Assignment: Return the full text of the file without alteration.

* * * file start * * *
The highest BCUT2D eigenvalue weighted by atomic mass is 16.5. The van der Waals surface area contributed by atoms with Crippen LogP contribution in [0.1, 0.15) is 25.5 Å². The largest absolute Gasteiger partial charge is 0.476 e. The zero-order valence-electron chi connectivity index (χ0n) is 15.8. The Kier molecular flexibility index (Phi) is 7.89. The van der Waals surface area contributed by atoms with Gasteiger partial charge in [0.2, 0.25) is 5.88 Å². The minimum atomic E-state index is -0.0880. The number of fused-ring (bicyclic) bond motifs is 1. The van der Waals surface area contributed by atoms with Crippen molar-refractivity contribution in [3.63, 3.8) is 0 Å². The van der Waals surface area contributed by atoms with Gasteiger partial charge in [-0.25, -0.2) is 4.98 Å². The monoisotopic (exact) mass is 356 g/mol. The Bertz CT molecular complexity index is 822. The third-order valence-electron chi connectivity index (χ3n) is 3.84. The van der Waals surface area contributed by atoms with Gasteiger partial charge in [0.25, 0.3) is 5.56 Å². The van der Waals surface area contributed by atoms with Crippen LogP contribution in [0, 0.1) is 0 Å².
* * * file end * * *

The highest BCUT2D eigenvalue weighted by atomic mass is 16.5. The van der Waals surface area contributed by atoms with Crippen LogP contribution in [0.1, 0.15) is 25.5 Å². The largest absolute Gasteiger partial charge is 0.476 e. The zero-order valence-electron chi connectivity index (χ0n) is 15.8. The Kier molecular flexibility index (Phi) is 7.89. The van der Waals surface area contributed by atoms with Gasteiger partial charge in [0.2, 0.25) is 5.88 Å². The minimum atomic E-state index is -0.0880. The number of fused-ring (bicyclic) bond motifs is 1. The van der Waals surface area contributed by atoms with Crippen molar-refractivity contribution in [3.63, 3.8) is 0 Å². The van der Waals surface area contributed by atoms with Gasteiger partial charge in [-0.25, -0.2) is 4.98 Å². The monoisotopic (exact) mass is 356 g/mol. The Bertz CT molecular complexity index is 822. The third-order valence-electron chi connectivity index (χ3n) is 3.84. The van der Waals surface area contributed by atoms with Gasteiger partial charge in [0.25, 0.3) is 5.56 Å². The van der Waals surface area contributed by atoms with Crippen LogP contribution in [0, 0.1) is 0 Å².